|Born||Theodore W. Waitt
January 18, 1963
Sioux City, Iowa, U.S.
|Known for||co-founder of Gateway, Inc.|
|Net worth||US$4.3 billion (1998)|
Waitt was born and raised in Sioux City, Iowa and attended the University of Colorado and left without earning a degree. Waitt and Mike Hammond started Gateway 2000 on September 5, 1985 with a $10,000 loan secured by Waitt's grandmother. The Company began on Waitt's father's cattle ranch in Sioux City, Iowa, moved to Sergeant Bluff, Iowa and later to North Sioux City, South Dakota, where they continued to develop their "down-home" branding, complete with computer boxes printed in a black and white Holstein cow pattern.
Waitt led a move of the company's headquarters from South Dakota to Poway, California in 1998. Waitt relinquished his post as CEO of Gateway in late 1999 to Jeffrey Weitzen, but returned to the post in January 2001.
In 2004, after the acquisition of eMachines, Waitt turned over day-to-day operations of Gateway and the title of CEO to Wayne Inouye, the former CEO of eMachines. In May 2005, he resigned as chairman of the company, ending a near 20-year run with the company he co-founded.
Waitt has been featured on numerous lists by Forbes magazine. He has held a spot on both the Forbes 400 Richest in America as well as Forbes list of the World's Billionaires. He has also been listed on Fortune Magazines "40 Richest Under 40", a list of the 40 wealthiest self-made Americans under the age of 40 in the United States. The 2008 Forbes 400 List listed Waitt with a net worth estimated at $1.4 billion. Waitt fell off the Forbes 400 list in 2009 with a net worth estimate of $900 million. Forbes speculated that the drop from the previous year was as a result of "souring real estate" and a divorce settlement.
According to the September 2002 issue of Fortune Magazine, Waitt sold $1.1 billion in Gateway stock during the dot-com era. In August 2007, Gateway was acquired by Acer Inc. for $1.90 per share or $710 million.
Labeled a maverick by national business and technology publications, he has gone on to form four enterprises that are his chief interests: Avalon Capital Group, Inc., a wholly owned, billion-dollar private investment company with diverse interests in technology, health care, energy, finance, and real estate; and the Waitt Foundation, Waitt Institute and Waitt Institute for Violence Prevention, nonprofit organizations dedicated to the improvement of mankind’s knowledge through historical and scientific exploration.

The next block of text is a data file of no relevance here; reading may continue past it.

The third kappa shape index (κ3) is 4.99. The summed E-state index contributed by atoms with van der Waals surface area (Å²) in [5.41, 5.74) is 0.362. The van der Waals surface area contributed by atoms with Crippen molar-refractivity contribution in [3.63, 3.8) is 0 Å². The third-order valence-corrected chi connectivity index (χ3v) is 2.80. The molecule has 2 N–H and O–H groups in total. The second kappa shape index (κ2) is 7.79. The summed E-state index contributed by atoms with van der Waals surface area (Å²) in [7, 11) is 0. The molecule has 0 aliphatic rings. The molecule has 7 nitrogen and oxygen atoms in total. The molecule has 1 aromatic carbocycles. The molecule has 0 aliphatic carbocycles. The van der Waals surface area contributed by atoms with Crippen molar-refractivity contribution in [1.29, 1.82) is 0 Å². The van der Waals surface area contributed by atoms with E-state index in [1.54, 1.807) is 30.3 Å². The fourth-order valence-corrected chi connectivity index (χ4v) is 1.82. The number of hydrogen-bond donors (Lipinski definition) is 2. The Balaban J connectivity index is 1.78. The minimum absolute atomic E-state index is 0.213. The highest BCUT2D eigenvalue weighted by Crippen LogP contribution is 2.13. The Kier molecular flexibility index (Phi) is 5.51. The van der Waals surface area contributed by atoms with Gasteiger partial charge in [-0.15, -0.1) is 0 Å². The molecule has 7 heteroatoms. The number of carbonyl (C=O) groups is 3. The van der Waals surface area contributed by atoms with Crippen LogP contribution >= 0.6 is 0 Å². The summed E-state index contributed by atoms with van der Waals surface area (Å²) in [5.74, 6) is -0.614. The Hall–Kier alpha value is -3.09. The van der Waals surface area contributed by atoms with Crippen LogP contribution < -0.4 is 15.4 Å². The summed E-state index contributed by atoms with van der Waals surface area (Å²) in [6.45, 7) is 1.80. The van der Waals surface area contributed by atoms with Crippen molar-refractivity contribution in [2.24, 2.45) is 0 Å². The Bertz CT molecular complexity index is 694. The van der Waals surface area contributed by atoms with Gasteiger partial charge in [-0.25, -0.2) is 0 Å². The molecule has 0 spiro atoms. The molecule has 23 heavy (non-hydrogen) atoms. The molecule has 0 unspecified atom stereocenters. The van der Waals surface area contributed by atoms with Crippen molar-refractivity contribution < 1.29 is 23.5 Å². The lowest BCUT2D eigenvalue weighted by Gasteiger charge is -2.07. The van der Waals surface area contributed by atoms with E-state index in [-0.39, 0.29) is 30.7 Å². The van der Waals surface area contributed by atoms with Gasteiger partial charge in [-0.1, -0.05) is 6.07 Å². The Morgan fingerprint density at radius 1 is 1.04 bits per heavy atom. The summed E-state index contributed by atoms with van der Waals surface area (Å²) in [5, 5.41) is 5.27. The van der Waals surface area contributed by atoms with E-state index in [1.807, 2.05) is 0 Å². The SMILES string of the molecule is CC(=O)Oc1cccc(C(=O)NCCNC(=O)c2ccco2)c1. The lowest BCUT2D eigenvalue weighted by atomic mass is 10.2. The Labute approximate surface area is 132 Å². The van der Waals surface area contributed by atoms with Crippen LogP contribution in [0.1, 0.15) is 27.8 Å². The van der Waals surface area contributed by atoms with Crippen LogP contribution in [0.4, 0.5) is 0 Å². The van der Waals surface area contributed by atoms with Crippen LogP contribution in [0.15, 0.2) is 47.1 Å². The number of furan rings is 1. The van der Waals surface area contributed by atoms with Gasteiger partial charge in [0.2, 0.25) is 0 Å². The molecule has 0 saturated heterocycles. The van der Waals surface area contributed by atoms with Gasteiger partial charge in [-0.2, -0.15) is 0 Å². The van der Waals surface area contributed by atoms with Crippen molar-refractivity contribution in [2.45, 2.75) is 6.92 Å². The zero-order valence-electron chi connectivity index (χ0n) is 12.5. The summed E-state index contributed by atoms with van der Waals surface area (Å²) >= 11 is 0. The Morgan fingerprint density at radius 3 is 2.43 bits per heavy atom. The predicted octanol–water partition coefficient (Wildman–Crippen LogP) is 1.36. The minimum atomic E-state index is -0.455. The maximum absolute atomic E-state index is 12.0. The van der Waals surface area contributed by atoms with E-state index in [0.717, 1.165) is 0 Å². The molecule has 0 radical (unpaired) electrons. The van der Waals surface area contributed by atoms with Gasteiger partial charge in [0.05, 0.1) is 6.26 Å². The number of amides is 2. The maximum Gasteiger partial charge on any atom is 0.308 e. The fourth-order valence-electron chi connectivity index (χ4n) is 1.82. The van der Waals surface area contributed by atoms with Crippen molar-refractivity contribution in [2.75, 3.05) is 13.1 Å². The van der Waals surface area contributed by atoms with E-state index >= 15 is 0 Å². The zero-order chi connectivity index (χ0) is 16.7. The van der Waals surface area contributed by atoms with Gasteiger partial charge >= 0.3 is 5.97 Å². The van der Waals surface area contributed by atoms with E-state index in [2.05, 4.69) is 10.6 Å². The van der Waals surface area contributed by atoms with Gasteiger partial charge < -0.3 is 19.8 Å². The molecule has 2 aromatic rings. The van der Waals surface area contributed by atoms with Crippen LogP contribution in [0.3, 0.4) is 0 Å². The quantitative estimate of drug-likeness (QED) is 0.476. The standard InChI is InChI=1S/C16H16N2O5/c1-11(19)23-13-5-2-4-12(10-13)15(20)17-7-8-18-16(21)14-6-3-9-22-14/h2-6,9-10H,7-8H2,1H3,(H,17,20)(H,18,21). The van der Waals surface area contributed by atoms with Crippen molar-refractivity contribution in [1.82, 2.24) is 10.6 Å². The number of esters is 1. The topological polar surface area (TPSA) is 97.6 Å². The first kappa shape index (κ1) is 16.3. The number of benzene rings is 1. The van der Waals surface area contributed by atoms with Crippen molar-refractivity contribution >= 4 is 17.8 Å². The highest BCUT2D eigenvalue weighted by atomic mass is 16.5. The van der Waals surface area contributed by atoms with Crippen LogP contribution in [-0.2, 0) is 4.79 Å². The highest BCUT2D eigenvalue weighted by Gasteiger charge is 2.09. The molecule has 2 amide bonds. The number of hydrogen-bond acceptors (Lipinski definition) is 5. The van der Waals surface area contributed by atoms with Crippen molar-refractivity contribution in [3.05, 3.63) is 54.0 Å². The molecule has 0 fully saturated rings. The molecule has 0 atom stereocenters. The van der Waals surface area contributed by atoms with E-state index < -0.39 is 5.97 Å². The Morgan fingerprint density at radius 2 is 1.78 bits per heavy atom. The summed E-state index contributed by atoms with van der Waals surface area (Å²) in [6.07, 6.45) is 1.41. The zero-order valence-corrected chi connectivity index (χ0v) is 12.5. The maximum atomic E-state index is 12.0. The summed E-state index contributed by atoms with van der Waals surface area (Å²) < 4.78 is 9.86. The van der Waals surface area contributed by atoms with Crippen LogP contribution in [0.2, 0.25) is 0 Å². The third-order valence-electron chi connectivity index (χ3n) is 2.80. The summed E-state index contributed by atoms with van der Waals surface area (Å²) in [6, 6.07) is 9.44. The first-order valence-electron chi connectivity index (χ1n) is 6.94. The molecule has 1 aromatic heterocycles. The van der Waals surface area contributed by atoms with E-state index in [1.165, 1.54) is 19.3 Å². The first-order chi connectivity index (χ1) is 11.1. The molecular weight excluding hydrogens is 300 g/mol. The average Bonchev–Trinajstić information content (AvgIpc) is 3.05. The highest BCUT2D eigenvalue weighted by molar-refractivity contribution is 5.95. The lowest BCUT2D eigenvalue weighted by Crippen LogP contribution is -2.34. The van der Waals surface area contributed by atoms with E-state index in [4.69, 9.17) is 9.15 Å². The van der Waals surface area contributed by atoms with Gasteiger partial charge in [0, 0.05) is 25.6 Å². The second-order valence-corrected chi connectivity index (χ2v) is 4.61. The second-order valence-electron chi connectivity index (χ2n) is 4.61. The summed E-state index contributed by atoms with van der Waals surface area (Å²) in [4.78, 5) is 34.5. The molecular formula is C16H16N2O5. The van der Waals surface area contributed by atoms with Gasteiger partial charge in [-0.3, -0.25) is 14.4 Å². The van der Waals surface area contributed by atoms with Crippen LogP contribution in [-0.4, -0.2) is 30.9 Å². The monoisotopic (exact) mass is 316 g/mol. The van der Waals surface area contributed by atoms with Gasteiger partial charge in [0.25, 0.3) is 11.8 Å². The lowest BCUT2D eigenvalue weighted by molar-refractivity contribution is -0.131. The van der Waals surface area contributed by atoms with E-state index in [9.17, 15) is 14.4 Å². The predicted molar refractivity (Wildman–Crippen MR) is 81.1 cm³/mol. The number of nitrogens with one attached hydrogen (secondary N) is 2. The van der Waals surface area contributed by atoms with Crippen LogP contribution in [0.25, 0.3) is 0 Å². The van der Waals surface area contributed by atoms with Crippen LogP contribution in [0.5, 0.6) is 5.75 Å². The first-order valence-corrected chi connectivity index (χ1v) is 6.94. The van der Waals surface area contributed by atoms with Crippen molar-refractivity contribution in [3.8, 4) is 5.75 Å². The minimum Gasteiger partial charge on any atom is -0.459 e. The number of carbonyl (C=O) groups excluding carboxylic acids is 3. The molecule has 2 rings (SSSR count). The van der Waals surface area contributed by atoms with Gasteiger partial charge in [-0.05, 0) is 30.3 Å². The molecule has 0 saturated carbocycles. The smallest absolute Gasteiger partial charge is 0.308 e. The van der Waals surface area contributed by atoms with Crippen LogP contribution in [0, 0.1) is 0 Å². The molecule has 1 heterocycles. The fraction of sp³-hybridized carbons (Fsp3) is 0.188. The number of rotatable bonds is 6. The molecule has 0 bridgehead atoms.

On November 28, 2016, he was named as chairman of the Salk Institute for Biological Studies Board of Trustees. He originally joined the Salk Board of Trustees in 2004 and has served in numerous roles since as well as making millions of dollars in donations to the Institute.
Waitt owns homes in the Bird Streets area of Hollywood Hills West, Los Angeles (put up for sale for $20 million in September 2015) and in La Jolla, California (purchased in 2005 for $13.32 million and put for sale for $22.9 million in November 2015). Waitt also owns a home in Beverly Hills, California.
Awards and honors
Business Week named Waitt one of America’s 50 most generous philanthropists due to his work with the Waitt Foundation. The Foundation funds partnerships and projects, sometimes in conjunction or collaboration with the Waitt Institutes, that seek a deeper understanding of human history and improve mankind’s knowledge through historical and scientific exploration.